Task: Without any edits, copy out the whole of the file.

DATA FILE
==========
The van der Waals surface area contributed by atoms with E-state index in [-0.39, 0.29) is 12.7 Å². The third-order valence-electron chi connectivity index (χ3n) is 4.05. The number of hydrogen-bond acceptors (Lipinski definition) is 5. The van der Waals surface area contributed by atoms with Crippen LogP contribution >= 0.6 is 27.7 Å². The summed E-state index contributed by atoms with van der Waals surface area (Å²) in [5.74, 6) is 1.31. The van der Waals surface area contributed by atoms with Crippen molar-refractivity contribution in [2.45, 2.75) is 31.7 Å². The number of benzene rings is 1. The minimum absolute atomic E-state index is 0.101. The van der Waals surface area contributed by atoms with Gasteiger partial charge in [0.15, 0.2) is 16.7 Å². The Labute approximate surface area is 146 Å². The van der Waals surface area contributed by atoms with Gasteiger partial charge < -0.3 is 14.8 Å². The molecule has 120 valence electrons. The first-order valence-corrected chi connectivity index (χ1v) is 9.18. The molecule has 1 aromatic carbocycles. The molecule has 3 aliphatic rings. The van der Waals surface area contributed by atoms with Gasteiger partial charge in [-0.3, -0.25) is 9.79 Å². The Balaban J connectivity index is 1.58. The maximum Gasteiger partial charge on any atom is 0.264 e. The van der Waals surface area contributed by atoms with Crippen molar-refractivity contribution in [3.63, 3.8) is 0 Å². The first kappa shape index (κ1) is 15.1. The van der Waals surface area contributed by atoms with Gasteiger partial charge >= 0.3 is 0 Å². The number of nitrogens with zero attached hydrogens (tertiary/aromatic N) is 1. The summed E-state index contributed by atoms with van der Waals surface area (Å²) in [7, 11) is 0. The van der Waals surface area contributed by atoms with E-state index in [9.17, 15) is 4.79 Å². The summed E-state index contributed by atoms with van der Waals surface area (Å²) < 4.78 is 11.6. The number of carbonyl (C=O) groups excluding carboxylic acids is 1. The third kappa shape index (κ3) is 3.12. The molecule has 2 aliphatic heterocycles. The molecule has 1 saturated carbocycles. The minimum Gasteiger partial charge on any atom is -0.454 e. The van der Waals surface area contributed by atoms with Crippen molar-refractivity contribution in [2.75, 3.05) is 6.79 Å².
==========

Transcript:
The van der Waals surface area contributed by atoms with E-state index in [-0.39, 0.29) is 12.7 Å². The third-order valence-electron chi connectivity index (χ3n) is 4.05. The number of hydrogen-bond acceptors (Lipinski definition) is 5. The van der Waals surface area contributed by atoms with Crippen LogP contribution >= 0.6 is 27.7 Å². The summed E-state index contributed by atoms with van der Waals surface area (Å²) in [5.74, 6) is 1.31. The van der Waals surface area contributed by atoms with Crippen molar-refractivity contribution in [2.45, 2.75) is 31.7 Å². The number of benzene rings is 1. The minimum absolute atomic E-state index is 0.101. The van der Waals surface area contributed by atoms with Gasteiger partial charge in [0.15, 0.2) is 16.7 Å². The Labute approximate surface area is 146 Å². The van der Waals surface area contributed by atoms with Gasteiger partial charge < -0.3 is 14.8 Å². The molecule has 120 valence electrons. The first-order valence-corrected chi connectivity index (χ1v) is 9.18. The molecule has 1 aromatic carbocycles. The molecule has 3 aliphatic rings. The van der Waals surface area contributed by atoms with Gasteiger partial charge in [-0.3, -0.25) is 9.79 Å². The Balaban J connectivity index is 1.58. The maximum Gasteiger partial charge on any atom is 0.264 e. The van der Waals surface area contributed by atoms with Crippen molar-refractivity contribution in [3.63, 3.8) is 0 Å². The first kappa shape index (κ1) is 15.1. The van der Waals surface area contributed by atoms with Gasteiger partial charge >= 0.3 is 0 Å². The number of nitrogens with zero attached hydrogens (tertiary/aromatic N) is 1. The summed E-state index contributed by atoms with van der Waals surface area (Å²) in [7, 11) is 0. The van der Waals surface area contributed by atoms with E-state index in [9.17, 15) is 4.79 Å². The summed E-state index contributed by atoms with van der Waals surface area (Å²) < 4.78 is 11.6. The number of carbonyl (C=O) groups excluding carboxylic acids is 1. The third kappa shape index (κ3) is 3.12. The molecule has 2 aliphatic heterocycles. The molecule has 1 saturated carbocycles. The minimum Gasteiger partial charge on any atom is -0.454 e. The van der Waals surface area contributed by atoms with Crippen molar-refractivity contribution in [2.75, 3.05) is 6.79 Å².